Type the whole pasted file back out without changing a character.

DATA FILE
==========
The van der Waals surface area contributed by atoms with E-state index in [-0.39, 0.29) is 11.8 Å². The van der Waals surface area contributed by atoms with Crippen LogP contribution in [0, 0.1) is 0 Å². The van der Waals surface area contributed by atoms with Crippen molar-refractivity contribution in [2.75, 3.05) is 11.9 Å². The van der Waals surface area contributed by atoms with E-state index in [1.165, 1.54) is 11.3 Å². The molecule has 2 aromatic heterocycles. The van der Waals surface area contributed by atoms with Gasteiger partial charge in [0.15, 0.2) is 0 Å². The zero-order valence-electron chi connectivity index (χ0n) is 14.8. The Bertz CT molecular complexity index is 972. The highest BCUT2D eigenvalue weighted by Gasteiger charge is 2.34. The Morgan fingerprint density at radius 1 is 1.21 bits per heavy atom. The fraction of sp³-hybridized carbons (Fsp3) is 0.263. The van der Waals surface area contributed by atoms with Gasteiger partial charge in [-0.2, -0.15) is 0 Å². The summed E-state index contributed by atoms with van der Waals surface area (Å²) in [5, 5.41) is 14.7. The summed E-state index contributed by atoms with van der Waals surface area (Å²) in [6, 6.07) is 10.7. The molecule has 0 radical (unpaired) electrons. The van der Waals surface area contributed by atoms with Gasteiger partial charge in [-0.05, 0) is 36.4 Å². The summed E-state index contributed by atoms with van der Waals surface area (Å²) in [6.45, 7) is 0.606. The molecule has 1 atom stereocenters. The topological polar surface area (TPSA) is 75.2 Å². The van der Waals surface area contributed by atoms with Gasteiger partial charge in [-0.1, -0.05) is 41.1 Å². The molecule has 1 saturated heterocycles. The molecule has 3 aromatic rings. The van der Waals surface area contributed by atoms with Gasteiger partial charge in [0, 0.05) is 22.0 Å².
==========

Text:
The van der Waals surface area contributed by atoms with E-state index in [-0.39, 0.29) is 11.8 Å². The van der Waals surface area contributed by atoms with Crippen LogP contribution in [0, 0.1) is 0 Å². The van der Waals surface area contributed by atoms with Crippen molar-refractivity contribution in [2.75, 3.05) is 11.9 Å². The van der Waals surface area contributed by atoms with E-state index in [1.165, 1.54) is 11.3 Å². The molecule has 2 aromatic heterocycles. The van der Waals surface area contributed by atoms with Gasteiger partial charge in [0.15, 0.2) is 0 Å². The zero-order valence-electron chi connectivity index (χ0n) is 14.8. The Bertz CT molecular complexity index is 972. The highest BCUT2D eigenvalue weighted by Gasteiger charge is 2.34. The Morgan fingerprint density at radius 1 is 1.21 bits per heavy atom. The fraction of sp³-hybridized carbons (Fsp3) is 0.263. The van der Waals surface area contributed by atoms with Gasteiger partial charge in [-0.2, -0.15) is 0 Å². The summed E-state index contributed by atoms with van der Waals surface area (Å²) in [5, 5.41) is 14.7. The summed E-state index contributed by atoms with van der Waals surface area (Å²) in [6, 6.07) is 10.7. The molecule has 0 radical (unpaired) electrons. The van der Waals surface area contributed by atoms with Gasteiger partial charge in [-0.05, 0) is 36.4 Å². The summed E-state index contributed by atoms with van der Waals surface area (Å²) in [6.45, 7) is 0.606. The molecule has 1 atom stereocenters. The topological polar surface area (TPSA) is 75.2 Å². The van der Waals surface area contributed by atoms with Gasteiger partial charge in [-0.1, -0.05) is 41.1 Å². The molecule has 1 saturated heterocycles. The molecule has 3 aromatic rings. The van der Waals surface area contributed by atoms with Gasteiger partial charge in [0, 0.05) is 22.0 Å².